Visiting with Children
Mount Auburn is a great place to explore with children of all ages. Our plants, trees, wildlife, and monuments offer plenty to see. There are many interesting people buried here, from the inventor of jellybeans to beloved children’s books authors. And everyone enjoys the panoramic vista of Boston from Washington Tower!
Below, find some tips and suggestions for enjoying this special place together.
Know Before You Go
Most of Mount Auburn’s visitor amenities, including our public restrooms and Visitors Center, can be found just inside our Mount Auburn Street Entrance. You can also find printed guides designed just for our youngest visitors at both the Visitors Center and the racks in our Entrance Gate.
Mount Auburn is not your typical park, and our Visitor Guidelines help protect all that makes Mount Auburn special. You can help us to preserve Mount Auburn by leaving your bikes and scooters at home, leaving your pets at home, and eating before you arrive. And, for your safety and their protection, don’t climb on the monuments or trees and keep a safe distance from all of our resident wildlife.
What To Bring
The best way to see Mount Auburn is on foot, so make sure you are wearing your walking shoes. It is also a great idea to bring your reusable water bottle, especially if visiting on a warm day.
You’re very likely to encounter many different species of wildlife. If you have them, bring your binoculars and field guides to identify some of what you see. If you are coming in search of birds, make sure you check the Bird Sightings Board at our Entrance Gate to see what is being seen and where.
Our grounds are picturesque and full of inspiration. Bring sketchpads, pencils, or crayons so that your children can capture their visit. Or encourage older children to document their visit with a camera or smartphone.
Speaking of smartphones: If your itinerary includes exploring our gardens or locating a particular grave, our entire collection of trees and plants(more than 15,000 plants!) and all of our burial records (more than 100,000!) are available for searching right from your phone.
What To See and Do
One of the best ways to explore Mount Auburn is to do so with an open mind and without a planned agenda. That said, the Cemetery is quite large (175 acres), and it is impossible to see everything in a single visit. Having a general idea of what you want to see will help you make the most of your time.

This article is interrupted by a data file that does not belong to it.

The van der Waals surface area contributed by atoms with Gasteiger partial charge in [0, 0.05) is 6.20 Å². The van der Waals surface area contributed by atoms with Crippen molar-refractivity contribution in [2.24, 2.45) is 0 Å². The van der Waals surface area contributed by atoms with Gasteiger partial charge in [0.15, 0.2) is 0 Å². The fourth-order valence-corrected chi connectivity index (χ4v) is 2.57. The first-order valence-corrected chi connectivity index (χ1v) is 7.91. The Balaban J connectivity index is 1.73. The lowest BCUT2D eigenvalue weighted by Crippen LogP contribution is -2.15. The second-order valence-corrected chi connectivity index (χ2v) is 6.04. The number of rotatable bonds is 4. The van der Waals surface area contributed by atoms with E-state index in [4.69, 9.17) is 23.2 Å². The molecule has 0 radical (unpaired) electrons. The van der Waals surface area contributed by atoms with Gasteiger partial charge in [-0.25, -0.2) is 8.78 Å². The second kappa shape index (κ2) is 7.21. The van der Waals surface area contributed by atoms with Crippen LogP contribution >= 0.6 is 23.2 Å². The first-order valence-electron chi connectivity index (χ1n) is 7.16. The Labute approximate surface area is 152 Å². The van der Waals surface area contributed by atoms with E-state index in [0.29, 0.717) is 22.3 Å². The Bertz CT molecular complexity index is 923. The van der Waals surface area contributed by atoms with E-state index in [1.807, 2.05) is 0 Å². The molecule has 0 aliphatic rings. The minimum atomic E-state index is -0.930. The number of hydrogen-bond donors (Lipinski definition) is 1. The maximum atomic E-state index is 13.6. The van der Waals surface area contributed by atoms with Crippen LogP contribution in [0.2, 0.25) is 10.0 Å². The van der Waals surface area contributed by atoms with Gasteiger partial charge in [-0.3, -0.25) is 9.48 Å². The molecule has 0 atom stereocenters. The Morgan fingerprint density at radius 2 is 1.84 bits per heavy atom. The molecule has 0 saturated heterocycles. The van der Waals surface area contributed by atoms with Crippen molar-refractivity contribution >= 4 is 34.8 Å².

Involve your children in the planning of your visit to ensure everyone has a rewarding experience. Explore our online map together to learn more about what there is to see. Review the list of available family guides (below) for different ways to explore our many resources. Then ask them what seems most interesting.
Printed guides and activities for our youngest visitors can be picked up from the Entrance Gate or at our Visitors Center whenever the grounds are open to the public.
Seasonal Bingo Activities
No matter when you visit Mount Auburn, there is plenty to see, hear, and even smell. These activity guides (one for each season) invite you to use your senses while exploring our 175 acres. (Ages 2 – 6)
Family Nature Guide
Artist, naturalist, and educator Clare Walker Leslie shares some of her favorite spots at Mount Auburn and her secrets for observing, drawing, and writing about nature. (Ages 6+)
A Walk Through Mount Auburn
With this special map designed just for them, children can learn more about Mount Auburn’s historic landscape and some of its most popular landmarks. (Ages 6 – 10)
A Few Additional Suggestions
Looking for even more ideas? Here are a few other ways to provide some structure to your visit:
Play “I Spy”
Mount Auburn is an excellent place for a great game of “I Spy.” Between plants and trees offering a rainbow of colors and buildings and monuments adorned with a myriad of shapes and symbols, there are plenty of things to “spy” and discover.
Practice Letter Recognition
The thousands upon thousands of monuments at Mount Auburn are perfect for a version of the alphabet game. Though it is very tempting for children to trace these letters with their fingers, many of the memorials are more fragile than they might seem. Please help us to protect them by not touching the monuments.
Another fun activity for children is practicing their counting skills. For younger children, it might be counting the number of petals on a flower or the number of points on a leaf. For slightly older children, an extra challenge would be counting the number of steps it takes to climb to the top of Washington Tower.
Young naturalists, artists, and poets will find plenty of inspiration at every turn. Though there is no wrong place for this activity, any one of our ponds would make a great place to try journaling activities, as there are plenty of plants, animals, and insects to see. Plus, each of these locations has benches for sitting.
We hope that you enjoy your visit and that you’ll return soon. Each time you come, the Cemetery will look slightly different, and you are guaranteed to see new things!
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